Lady Beebee won five races and went on to be the grandam of Bull’s Eye (Rivotious[USA]) a stakes winner in Hong Kong and Ecstatic (Sandtrap[USA]) who won the Listed Castletown Stakes before a successful career in Hong Kong. Another daughter Buzz left the Gr.3 BTC Chairman’s Handicap winner Yacquina Bay (Oregon[USA]
Bizzwinkle a five-year-old gelding by the Galileo (IRE) stallion Rip Van Winkle(IRE), has now won five races from just 17 starts, and as a four-year-old was placed third in the Listed St Leger Stakes at Wellington last autumn. He was very impressive winning the 3200 metre New Zealand Cup, leading all the way.
“I knew I still had a heart after he won the Cup, it was really racing,” said Scoular, who was staying in Christchurch with her daughter Sally over Cup week.
“It was a huge thrill, especially to lead all the way and Sam (Spratt) rode him a treat. I caught up with Bizzwinkle’s syndicate before the race and they were so thrilled to be running they said we don’t mind if he doesn’t win we will still drink as much beer. They were a great bunch.
“After the races we took the bus to the Casino to have dinner and when we got in the Dining Room they were all there, and we sat the cup on the table while we dined, it was quite special.
“It was probably my biggest thrill since Jolly Jake won the Derby and he led from start to finish as well. We sold him as a yearling for $8,000 at Claudelands and after he won the Avondale Guineas and the Derby he was sold to America for $2million. Oh well at the time I thought it’s good for the family.
“He went to America, but got sick on the trip over, and he only ever raced over steeplechases there. Then he went to Ireland and stood at a National Hunt Stud, and in 1990 we went to visit him and he looked magnificent.”
The Scoular Family have sent Bizz to Little Avondale Stud this season where she has foaled down a filly to Rageese(AUS), and is visiting Time Test (GB). She will be joined by Runny Hunny who has a foaled a Jakkalberry(IRE) filly that they own with fellow Hawkes Bay racing identities Paul and Carol Nelson.
They have retained a yearling colt out of Bizz by Charm Spirit, but sold a year older full-sister earlier this year for $40,000.
“She was a big filly so will probably take time, she was bought by Noel Allen who is going to race her with Byerley Park owner Elias Nakhle. The yearling wasn’t ready to go to the sales this summer, and we thought we might wait and see what happened with Bizzwinkle, he will be well sort after now,” she mused.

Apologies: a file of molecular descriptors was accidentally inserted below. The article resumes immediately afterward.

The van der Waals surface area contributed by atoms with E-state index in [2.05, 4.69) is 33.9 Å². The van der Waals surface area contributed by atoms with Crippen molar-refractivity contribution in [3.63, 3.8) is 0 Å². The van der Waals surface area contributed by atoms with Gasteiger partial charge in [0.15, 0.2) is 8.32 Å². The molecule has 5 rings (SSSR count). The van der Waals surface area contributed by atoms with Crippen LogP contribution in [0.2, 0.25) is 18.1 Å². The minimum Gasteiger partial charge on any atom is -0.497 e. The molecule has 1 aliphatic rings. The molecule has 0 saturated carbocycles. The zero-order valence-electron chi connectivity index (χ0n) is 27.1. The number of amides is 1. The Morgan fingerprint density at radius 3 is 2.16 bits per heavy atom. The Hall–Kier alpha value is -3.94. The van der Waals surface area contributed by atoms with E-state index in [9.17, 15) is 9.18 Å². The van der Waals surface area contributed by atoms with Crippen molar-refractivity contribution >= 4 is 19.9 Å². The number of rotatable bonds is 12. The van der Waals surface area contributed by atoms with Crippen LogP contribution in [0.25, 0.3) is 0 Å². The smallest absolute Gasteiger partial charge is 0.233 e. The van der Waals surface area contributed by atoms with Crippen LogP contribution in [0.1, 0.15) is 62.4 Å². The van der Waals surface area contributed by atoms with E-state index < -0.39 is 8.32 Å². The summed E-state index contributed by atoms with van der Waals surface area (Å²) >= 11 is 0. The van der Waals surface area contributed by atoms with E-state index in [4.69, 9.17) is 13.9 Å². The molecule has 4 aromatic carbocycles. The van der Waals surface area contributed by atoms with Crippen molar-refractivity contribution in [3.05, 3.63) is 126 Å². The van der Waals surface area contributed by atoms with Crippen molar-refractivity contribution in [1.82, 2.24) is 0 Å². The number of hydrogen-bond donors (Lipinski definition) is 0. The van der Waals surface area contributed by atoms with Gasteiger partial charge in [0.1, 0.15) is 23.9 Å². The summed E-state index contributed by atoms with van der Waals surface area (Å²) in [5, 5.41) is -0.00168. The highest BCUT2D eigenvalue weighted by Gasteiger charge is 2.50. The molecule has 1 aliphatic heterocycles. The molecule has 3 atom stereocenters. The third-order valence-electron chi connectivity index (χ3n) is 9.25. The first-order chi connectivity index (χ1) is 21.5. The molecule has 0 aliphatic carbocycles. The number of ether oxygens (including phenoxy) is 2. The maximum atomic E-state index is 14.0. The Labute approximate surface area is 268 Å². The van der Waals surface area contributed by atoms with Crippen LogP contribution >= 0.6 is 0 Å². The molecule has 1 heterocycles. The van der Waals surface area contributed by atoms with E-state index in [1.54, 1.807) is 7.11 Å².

The Scoulars have just the two mares, with Lucy maintaining she is too old to get any more or a divorce.
”I have been lucky really as John has been long suffering and loves it too, which is great after coming from a non-horsey background. Two mares is more than enough for us.
These days John and Lucy are not farming Te Mahanga that is up to Andy their son. They have swapped houses and still live on the property but there farming duties only involve odd jobs and feeding the mares.
“When they are not at stud we have them home here at Te Mahanga, we have a lovely paddock next to the house with a rolling hill and we love having the horses here. The get really fit.
“And over the back next door is Corrina McDougall who works for Paul and Carol Nelson. She is an amazing lady, she has just had a kidney and liver transplant, and will be returning back from Auckland very soon. She was on dialysis for up five hours a day, but still insisted on going to work for Paul.”
“We are in the I See Red Syndicate with Paul and Carol Nelson and that races Perry Mason and Keileb it’s been brilliant and a lot of fun there is about 30 of us in the syndicate. Perry Mason won over $65,000 this season.
“The world has changed and they don’t have horses on farms any more they have those dam motor bikes, and I think that is why the present generation of farmers are not horse people. We grew up on horses, when I hunted I never used to open a gate.
“I guess we might have to stick to syndicates, I think they are our saving grace for the industry. We have been very lucky, having the life we had and a local race course that had lots of trials and jump outs etc., but things have changed, and courses have to close it’s a reality,” she said philosophically, “for the sake of our industry bring on the changes in the Messara Report.” – Michelle Saba